Marine animals are hydrodynamic, so they can move through the water with the least amount of resistance. Sharks have a torpedo shaped body which enables them to swim efficiently with minimal drag but in general they are built for speed. They have had over 400 million years to perfect their swimming performance which assists both their hunting and fleeing techniques.
A shark has a distinct side to side motion as it swims. Pectoral fins (at their sides) help them to manoeuvre while their tail (the caudal fin) is crucial in propulsion. It is their skin however which fascinates scientists the most as it is more like teeth than scales. Shark skin has a sandpaper texture because of curved dermal denticles, making the skin very tough like armour. Scientists at Harvard University have studied that the composition of shark skin could one day help improve the performance of planes, wind turbines and cars. It is the skin of a shark that has also inspired engineers to design wetsuits for athletes to move faster and be more aerodynamic through water.
Here at Mikes we stock a number of items and brands that have taken the streamlining evolution of the shark to the heart of their product, thereby producing more efficient diving, freediving and swimming equipment.
Sharkskin Thermal Protection
The Sharkskin apparel range is designed and manufactured by a passionate and dedicated team in Newcastle, Australia. For divers their Chillproof and Performance Chillproof ranges work as an alternative to either a 3mm wetsuit or as a layer to wear under a thicker wetsuit in colder water. They have created a revolutionary high tech tri-laminate that is neutrally buoyant. The outer layer is a 4 way stretch material with a durable water repellent (DWR); the second layer is a 10,000 plus technical membrane that stops wind chill and "breathes" to prevents overheating; the layer next to your skin is a hollow fibre fleece designed to absorb and hold water and prevent water flushing through the suit. Your body heats the water which provides a barrier against the cold water outside the suit. Just like a shark it is energy efficient and repels water! We stock Sharkskin hoods, full length bodysuits, shorts, vests, socks and both long and short sleeve tops.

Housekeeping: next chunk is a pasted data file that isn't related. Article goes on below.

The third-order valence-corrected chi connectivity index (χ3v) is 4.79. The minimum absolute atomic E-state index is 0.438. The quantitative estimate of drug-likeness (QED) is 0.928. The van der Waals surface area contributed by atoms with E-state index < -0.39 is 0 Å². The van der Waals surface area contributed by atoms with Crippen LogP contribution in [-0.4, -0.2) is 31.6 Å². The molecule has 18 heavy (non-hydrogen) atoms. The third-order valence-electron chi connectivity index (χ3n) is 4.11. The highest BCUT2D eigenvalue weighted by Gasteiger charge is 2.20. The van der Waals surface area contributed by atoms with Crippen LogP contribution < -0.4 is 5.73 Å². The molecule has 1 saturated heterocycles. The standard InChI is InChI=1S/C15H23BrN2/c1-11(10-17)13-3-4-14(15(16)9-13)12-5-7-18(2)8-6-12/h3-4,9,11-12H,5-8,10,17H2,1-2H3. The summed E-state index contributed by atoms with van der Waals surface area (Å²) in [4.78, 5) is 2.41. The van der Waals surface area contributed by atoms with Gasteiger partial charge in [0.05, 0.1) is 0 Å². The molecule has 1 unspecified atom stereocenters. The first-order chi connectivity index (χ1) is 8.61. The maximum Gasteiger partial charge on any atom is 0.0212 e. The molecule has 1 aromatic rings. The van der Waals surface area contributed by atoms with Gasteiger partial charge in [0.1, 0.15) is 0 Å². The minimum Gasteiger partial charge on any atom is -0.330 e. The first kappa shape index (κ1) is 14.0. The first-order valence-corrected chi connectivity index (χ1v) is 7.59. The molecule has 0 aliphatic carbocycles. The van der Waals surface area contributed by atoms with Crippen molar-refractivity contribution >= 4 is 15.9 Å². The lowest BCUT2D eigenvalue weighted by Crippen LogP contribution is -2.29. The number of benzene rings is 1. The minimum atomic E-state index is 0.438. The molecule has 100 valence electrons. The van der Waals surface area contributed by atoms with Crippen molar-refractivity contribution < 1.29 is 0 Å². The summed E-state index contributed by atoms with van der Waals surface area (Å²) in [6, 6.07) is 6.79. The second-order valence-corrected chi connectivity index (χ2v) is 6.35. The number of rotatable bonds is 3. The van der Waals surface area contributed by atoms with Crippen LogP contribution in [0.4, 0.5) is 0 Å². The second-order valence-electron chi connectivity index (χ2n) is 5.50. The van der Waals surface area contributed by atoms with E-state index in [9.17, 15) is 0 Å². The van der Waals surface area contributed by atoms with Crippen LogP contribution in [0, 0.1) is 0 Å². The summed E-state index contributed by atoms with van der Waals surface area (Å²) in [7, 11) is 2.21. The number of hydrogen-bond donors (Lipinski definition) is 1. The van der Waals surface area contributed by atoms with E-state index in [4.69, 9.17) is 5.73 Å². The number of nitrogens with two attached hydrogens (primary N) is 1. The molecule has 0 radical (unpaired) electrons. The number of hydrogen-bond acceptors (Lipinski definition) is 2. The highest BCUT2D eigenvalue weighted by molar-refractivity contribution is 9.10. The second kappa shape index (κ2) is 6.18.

Open water swimming has become popular in recent months because pools and inland lakes/quarries were closed during lockdown. Zone3 makes open water swimming and triathlon equipment. Their Agile Wetsuit has a 100% Speedflo and Smoothskin coating on the 2,3 and 4mm panels which is designed for waterproofing and causing minimal drag. The Agile has an ergonomic design for speed just like our pelagic friends! Available for men and women.
Freediving fins are longer and more flexible than snorkelling or scuba diving fins. Their design is for maximum efficiency and thrust with as little effort as possible. For breath hold sports energy-conservation is essential. Although they were designed for freediving and spearfishing, there are divers who also favour these fins. They are popular with underwater videographers and some marine biologists to keep up with the action!
Freediving blades are made out of polymer plastic, fibreglass or carbon fibre and have different hardness depending on the environment or application. The tails of some sharks are asymmetrical, meaning the top part of the tail tends to be the longer part. This is where the all-important vertebral muscles attach themselves and like freediving fins, it is used for both propulsion and thrust.
Backplates and wings are popular with technical divers who focus on minimal equipment configurations for both streamlining and trim. When carrying additional gas you want to expend as little effort as possible. A shark’s liver is the predator’s largest organ and composes almost a third of its body weight. They, too, prefer to use as little energy as possible having to carry this around!
The backplate and wing equipment set-up is now also becoming popular with recreational divers as training agencies like RAID have begun to blur the tec-rec boundaries. Keeping an uncluttered trim (particularly at the front of the body where traditional wrap around BCDs tend to dominate) reduces drag in the water and can conserve air. Unlike a technical diver however, a shark is unable to swim backwards!